Fleas In Arizona Test Positive For Bubonic Plague

Fact checked by The People's Voice Community

Fleas in two Arizona counties have tested positive for bubonic plague, the disease which killed millions during the Middle Ages.

Navajo County Public Health officials confirmed on Friday that fleas in the region tested positive for the disease following similar reports from Coconino County Public Health Services District in Arizona last week.

Health officials have advised residents to “take precautions” to reduce the risk of becoming infected with the serious disease, also known as the black death.

RT reports:

Navajo County Health Department is urging the public to take precautions to reduce their risk of exposure to this serious disease, which can be present in fleas, rodents, rabbits and predators that feed upon these animals,” the county wrote in a post on Facebook.

“The disease can be transmitted to humans and other animals by the bite of an infected flea or by direct contact with an infected animal.”

The county also urged people living, working, camping, or visiting the affected areas to take precautions to reduce their risk of contracting the plague. Such precautions including avoiding sick or dead animals, keeping dogs on a leash, and avoiding rodent burrows and fleas.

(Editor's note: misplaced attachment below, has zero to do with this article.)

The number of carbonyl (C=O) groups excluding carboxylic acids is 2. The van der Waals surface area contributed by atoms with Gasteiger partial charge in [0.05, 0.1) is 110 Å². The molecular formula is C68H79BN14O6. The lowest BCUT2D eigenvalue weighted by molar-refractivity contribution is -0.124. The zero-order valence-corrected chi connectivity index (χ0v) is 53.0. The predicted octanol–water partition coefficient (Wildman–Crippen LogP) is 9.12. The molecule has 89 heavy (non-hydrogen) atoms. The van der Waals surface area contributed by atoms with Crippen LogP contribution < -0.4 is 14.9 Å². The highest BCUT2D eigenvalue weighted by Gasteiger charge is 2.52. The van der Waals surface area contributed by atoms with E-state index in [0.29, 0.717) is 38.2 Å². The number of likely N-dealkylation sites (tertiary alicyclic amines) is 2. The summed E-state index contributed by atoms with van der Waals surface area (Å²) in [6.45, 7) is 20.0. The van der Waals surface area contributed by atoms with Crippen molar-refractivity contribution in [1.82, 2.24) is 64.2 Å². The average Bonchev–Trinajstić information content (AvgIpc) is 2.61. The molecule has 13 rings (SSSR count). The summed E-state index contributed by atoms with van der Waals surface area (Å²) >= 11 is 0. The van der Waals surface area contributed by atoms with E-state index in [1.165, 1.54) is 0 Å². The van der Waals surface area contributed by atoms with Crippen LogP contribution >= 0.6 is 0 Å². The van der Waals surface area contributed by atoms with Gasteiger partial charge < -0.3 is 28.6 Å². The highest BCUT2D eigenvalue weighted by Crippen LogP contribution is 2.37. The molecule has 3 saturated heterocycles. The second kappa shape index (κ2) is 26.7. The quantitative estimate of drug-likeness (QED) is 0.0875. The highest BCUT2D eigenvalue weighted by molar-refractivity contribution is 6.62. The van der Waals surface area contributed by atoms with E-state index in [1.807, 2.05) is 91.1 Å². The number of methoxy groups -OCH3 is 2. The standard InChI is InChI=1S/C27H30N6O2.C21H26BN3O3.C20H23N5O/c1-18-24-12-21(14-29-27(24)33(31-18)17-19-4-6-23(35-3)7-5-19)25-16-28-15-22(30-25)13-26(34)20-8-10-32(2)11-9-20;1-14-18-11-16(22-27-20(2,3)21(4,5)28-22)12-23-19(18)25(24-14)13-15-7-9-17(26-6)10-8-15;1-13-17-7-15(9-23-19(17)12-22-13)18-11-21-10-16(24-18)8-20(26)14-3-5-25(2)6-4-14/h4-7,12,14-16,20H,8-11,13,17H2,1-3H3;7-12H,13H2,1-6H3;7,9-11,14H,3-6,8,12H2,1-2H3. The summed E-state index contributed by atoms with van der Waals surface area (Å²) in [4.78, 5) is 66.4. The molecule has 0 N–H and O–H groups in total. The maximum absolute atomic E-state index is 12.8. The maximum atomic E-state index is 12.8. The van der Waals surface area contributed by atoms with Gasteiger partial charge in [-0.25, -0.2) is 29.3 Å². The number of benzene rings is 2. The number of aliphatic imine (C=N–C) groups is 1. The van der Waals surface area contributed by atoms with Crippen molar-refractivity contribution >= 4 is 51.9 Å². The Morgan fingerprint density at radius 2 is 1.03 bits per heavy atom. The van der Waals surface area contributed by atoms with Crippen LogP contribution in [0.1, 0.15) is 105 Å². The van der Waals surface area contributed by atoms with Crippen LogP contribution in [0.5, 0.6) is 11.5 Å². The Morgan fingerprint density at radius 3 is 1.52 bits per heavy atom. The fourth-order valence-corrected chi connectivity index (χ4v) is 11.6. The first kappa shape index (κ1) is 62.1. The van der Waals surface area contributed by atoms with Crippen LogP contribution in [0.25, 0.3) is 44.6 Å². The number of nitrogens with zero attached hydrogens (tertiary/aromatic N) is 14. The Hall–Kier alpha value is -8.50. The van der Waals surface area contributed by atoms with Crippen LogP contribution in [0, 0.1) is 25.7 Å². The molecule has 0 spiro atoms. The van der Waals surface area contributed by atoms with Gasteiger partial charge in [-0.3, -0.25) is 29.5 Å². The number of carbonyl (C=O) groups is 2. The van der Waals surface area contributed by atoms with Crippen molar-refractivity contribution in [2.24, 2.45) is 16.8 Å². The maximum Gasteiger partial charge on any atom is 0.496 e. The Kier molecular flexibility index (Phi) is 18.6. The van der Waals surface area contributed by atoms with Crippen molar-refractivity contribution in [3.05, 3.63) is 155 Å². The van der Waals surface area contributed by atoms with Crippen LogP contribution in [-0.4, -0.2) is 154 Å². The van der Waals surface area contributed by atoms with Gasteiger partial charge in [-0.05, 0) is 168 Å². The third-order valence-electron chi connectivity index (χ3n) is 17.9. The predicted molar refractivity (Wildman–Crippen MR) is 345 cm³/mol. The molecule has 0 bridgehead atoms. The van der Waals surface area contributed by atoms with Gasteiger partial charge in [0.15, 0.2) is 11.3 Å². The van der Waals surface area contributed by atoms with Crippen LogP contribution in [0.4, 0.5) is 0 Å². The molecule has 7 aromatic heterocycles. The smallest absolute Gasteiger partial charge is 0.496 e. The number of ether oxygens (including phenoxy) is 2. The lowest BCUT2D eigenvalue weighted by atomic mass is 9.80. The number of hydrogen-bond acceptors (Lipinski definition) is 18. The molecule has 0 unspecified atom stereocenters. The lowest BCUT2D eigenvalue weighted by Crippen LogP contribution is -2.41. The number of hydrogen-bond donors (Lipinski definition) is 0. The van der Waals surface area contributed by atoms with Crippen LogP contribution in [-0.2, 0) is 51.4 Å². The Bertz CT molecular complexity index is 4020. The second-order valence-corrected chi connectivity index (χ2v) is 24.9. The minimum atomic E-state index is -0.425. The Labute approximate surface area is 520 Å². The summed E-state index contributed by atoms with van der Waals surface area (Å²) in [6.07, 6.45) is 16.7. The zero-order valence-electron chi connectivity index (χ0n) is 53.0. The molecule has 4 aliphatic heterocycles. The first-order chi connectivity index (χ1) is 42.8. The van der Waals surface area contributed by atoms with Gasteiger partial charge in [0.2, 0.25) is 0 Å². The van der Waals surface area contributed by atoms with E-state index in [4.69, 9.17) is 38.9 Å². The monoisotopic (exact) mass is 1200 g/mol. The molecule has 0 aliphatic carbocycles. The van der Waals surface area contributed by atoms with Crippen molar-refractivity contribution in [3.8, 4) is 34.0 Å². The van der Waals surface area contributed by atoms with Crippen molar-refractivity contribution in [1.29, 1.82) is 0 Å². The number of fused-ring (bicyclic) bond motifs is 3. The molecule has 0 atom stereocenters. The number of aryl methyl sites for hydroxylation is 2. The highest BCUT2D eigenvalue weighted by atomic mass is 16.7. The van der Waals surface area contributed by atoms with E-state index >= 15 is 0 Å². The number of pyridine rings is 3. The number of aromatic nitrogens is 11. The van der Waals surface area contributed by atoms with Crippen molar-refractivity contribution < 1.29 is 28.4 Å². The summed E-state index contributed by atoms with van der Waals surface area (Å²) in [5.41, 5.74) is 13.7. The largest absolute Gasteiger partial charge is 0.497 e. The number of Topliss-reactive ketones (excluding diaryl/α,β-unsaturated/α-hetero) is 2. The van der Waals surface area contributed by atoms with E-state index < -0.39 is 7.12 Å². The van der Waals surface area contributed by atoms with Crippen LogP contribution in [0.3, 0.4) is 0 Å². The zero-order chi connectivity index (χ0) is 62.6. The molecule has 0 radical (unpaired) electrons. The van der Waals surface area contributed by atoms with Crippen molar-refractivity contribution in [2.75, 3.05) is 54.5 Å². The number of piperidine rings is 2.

It also advised residents to report any sudden die-offs of rodents, rabbits, or prairie dogs to the health department, as they could be an omen of the disease’s presence.

The Navajo County announcement comes after nearby Coconino County made a similar revelation last week.

Authorities in both counties say they plan on treating the burrows where the infected fleas were found, all of which are located on private property.

Residents of the affected areas should look out for early symptoms of the disease, which include tender and painful lymph nodes, chills, fever, headache, weakness, and fatigue.

Niamh Harris
About Niamh Harris 14891 Articles
I am an alternative health practitioner interested in helping others reach their maximum potential.